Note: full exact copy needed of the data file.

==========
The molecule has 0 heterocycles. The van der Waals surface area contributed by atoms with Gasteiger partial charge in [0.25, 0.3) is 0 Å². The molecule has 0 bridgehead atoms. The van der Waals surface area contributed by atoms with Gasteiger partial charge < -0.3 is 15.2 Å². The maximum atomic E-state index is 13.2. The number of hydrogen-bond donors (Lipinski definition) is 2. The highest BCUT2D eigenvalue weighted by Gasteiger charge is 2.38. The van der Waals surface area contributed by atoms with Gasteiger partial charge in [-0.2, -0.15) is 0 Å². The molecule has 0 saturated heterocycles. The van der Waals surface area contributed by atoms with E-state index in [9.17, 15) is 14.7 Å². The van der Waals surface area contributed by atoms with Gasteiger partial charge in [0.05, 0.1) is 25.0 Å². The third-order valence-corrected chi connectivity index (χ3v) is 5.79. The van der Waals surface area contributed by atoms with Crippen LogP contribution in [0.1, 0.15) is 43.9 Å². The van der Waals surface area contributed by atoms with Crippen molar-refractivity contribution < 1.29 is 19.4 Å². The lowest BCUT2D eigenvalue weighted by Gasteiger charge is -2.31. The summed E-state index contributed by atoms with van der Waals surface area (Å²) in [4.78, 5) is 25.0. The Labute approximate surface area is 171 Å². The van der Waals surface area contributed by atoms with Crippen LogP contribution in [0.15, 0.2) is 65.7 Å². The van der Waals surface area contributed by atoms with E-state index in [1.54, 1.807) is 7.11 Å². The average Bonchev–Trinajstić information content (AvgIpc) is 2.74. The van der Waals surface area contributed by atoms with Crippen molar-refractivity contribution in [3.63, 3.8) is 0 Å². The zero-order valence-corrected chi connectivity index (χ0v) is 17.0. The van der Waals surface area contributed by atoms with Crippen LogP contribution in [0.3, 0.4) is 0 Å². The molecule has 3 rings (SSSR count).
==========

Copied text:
The molecule has 0 heterocycles. The van der Waals surface area contributed by atoms with Gasteiger partial charge in [0.25, 0.3) is 0 Å². The molecule has 0 bridgehead atoms. The van der Waals surface area contributed by atoms with Gasteiger partial charge < -0.3 is 15.2 Å². The maximum atomic E-state index is 13.2. The number of hydrogen-bond donors (Lipinski definition) is 2. The highest BCUT2D eigenvalue weighted by Gasteiger charge is 2.38. The van der Waals surface area contributed by atoms with Gasteiger partial charge in [-0.2, -0.15) is 0 Å². The molecule has 0 saturated heterocycles. The van der Waals surface area contributed by atoms with E-state index in [9.17, 15) is 14.7 Å². The van der Waals surface area contributed by atoms with Gasteiger partial charge in [0.05, 0.1) is 25.0 Å². The third-order valence-corrected chi connectivity index (χ3v) is 5.79. The van der Waals surface area contributed by atoms with Crippen LogP contribution in [0.1, 0.15) is 43.9 Å². The van der Waals surface area contributed by atoms with Crippen molar-refractivity contribution < 1.29 is 19.4 Å². The lowest BCUT2D eigenvalue weighted by Gasteiger charge is -2.31. The summed E-state index contributed by atoms with van der Waals surface area (Å²) in [4.78, 5) is 25.0. The Labute approximate surface area is 171 Å². The van der Waals surface area contributed by atoms with Crippen LogP contribution in [0.15, 0.2) is 65.7 Å². The van der Waals surface area contributed by atoms with E-state index in [1.54, 1.807) is 7.11 Å². The average Bonchev–Trinajstić information content (AvgIpc) is 2.74. The van der Waals surface area contributed by atoms with Crippen molar-refractivity contribution in [3.63, 3.8) is 0 Å². The zero-order valence-corrected chi connectivity index (χ0v) is 17.0. The van der Waals surface area contributed by atoms with Crippen LogP contribution in [0.3, 0.4) is 0 Å². The molecule has 3 rings (SSSR count).